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Most voters think Trump should be paying more in taxes: poll

Most voters think Trump should be paying more in taxes: poll
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A large majority of people think that President TrumpDonald John TrumpFederal watchdog accuses VOA parent company of wrongdoing under Trump appointee Lawsuit alleges 200K Georgia voters were wrongly purged from registration list Ivanka Trump gives deposition in lawsuit alleging misuse of inauguration funds MORE should be paying more in taxes, according to a survey from the Financial Times and the Peter G. Peterson Foundation.

Seventy-two percent of likely voters nationwide said that they think Trump should be paying more, while 26 percent said he's paying the right amount and 2 percent said he should be paying less. More than 90 percent of Democrats said they think Trump should be paying more, while 77 percent of independents and 47 percent of Republicans said the same.

The survey was conducted after The New York Times reported last month that the president has paid little-to-no federal income taxes in recent years, including paying $750 during both 2016 and 2017. Trump in 2016 became the first major party presidential nominee in decades not to make any of their tax returns public.

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Sixty-one percent of voters said they think Trump is unfairly taking advantage of the U.S. tax system, while 39 percent said they think he is fairly following the rules of the tax system.

Voters were less likely to say they think Democratic presidential nominee Joe BidenJoe BidenLawsuit alleges 200K Georgia voters were wrongly purged from registration list GOP lawmaker blasts incoming freshman over allegations of presidential voter fraud Haaland has competition to be first Native American to lead Interior  MORE should be paying more in taxes. About half of likely voters nationwide said they think the former vice president should be paying more, and about half said he's paying the right amount. About one-third of Democrats, 64 percent of independents and 62 percent of Republicans said Biden should be paying more.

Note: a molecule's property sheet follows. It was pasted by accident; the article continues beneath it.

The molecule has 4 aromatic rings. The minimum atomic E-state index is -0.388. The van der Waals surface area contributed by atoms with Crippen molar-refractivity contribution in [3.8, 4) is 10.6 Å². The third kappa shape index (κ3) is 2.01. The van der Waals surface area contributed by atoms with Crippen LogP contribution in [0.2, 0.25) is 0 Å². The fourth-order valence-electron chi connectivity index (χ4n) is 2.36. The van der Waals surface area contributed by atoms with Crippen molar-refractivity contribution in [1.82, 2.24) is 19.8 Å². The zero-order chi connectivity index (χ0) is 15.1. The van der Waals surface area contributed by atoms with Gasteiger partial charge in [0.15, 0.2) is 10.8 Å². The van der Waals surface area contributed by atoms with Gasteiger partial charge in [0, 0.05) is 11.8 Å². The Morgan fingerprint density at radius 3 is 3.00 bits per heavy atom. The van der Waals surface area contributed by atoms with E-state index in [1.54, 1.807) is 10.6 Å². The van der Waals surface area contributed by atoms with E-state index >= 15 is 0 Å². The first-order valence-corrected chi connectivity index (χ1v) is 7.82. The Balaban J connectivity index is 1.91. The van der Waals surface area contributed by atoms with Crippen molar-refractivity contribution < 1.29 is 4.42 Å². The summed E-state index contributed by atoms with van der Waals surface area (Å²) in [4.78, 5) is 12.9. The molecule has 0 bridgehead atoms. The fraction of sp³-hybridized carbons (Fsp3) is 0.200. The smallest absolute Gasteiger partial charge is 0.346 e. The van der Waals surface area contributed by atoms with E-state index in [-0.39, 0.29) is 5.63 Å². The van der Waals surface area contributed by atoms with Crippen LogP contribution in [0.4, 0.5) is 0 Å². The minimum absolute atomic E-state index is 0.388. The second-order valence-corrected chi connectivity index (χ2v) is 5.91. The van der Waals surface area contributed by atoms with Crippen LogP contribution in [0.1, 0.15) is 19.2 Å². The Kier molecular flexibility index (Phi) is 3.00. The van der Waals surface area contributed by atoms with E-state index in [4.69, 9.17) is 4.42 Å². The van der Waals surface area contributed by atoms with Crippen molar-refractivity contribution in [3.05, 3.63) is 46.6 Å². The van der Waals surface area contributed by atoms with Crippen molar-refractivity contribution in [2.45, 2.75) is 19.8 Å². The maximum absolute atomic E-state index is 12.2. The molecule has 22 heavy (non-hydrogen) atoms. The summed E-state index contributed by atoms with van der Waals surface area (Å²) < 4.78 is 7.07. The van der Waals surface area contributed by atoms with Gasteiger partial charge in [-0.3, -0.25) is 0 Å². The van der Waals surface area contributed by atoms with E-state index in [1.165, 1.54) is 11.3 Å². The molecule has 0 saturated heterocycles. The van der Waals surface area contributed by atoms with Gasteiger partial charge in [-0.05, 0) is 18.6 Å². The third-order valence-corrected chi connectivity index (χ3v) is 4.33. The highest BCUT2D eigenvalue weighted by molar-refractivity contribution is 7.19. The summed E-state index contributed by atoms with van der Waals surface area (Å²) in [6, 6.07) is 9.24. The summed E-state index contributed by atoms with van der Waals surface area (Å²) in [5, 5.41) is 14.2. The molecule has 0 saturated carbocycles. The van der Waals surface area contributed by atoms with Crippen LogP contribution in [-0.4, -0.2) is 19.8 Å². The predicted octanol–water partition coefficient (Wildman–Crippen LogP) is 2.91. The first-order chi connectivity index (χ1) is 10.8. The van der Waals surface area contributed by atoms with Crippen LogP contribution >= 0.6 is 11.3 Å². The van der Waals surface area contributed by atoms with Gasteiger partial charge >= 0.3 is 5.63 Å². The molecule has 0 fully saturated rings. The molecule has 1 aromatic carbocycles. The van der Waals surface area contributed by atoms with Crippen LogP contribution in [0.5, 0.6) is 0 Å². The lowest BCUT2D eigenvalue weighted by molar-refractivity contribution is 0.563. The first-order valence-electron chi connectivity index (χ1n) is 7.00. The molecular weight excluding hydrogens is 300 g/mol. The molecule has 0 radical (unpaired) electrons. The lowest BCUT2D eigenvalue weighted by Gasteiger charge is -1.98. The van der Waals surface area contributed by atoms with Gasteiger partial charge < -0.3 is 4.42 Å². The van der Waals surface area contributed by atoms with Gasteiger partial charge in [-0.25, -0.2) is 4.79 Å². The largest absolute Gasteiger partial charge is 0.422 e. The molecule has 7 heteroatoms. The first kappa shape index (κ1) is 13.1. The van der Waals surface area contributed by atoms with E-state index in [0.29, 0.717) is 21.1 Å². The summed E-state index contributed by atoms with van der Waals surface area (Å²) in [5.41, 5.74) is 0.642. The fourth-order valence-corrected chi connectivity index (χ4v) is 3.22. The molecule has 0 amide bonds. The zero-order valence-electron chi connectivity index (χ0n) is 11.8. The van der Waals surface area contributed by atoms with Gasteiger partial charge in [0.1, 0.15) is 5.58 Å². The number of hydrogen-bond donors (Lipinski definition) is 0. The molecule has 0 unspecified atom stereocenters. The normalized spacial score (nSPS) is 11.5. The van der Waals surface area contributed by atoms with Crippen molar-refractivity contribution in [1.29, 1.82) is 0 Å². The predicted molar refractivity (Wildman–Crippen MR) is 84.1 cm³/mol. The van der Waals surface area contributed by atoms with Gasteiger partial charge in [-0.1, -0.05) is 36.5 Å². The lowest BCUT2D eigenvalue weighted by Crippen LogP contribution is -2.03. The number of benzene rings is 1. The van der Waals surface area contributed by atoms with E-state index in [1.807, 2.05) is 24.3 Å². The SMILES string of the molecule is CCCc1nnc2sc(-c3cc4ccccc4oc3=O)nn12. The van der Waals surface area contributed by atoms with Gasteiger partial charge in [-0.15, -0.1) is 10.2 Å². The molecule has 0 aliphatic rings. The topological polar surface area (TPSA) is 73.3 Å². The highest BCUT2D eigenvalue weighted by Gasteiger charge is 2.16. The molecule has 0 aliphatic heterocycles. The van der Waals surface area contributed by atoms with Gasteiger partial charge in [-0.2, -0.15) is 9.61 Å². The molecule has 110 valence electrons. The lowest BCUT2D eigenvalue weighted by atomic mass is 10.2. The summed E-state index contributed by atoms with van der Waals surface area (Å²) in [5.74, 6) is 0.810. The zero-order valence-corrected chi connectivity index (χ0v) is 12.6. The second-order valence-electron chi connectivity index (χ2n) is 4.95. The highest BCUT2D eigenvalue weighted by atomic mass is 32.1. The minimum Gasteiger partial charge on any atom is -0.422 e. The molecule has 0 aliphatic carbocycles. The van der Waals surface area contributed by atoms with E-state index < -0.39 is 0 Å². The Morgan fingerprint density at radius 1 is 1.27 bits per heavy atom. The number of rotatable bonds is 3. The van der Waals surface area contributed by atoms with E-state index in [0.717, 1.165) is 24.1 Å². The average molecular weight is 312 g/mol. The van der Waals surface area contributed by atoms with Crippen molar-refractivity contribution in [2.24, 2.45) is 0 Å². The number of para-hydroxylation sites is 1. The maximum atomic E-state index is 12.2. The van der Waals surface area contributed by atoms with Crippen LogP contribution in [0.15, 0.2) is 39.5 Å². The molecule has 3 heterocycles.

Biden released his 2019 federal tax return in September, showing that he and his wife had an effective tax rate of about 30 percent.

The vast majority of respondents said they think large corporations and higher-income people should be paying more in taxes, while most voters said they think middle-class people are paying the right amount of taxes and low-income people should be paying less.

About half of respondents said they think people like them are paying the right amount of taxes and about half said they think people like them should be paying less. A majority of voters making more than $100,000 said they think they're paying the correct amount, while most voters earning under $50,000 said they think they should be paying less.

Thirty-two percent of nationwide respondents said they have become financially better off since Trump has become president, which ties a 12-month low in the Financial Times and Peterson Foundation's surveys. Thirty-two percent said they are financially worse off, which is the second lowest percentage in the past year, the Peterson Foundation said.

The Financial Times-Peter G. Peterson Foundation U.S. Economic Monitor surveyed 1,000 voters in nationwide from Oct. 8 to Oct. 11. The survey has a margin of error of plus or minus 3 percentage points.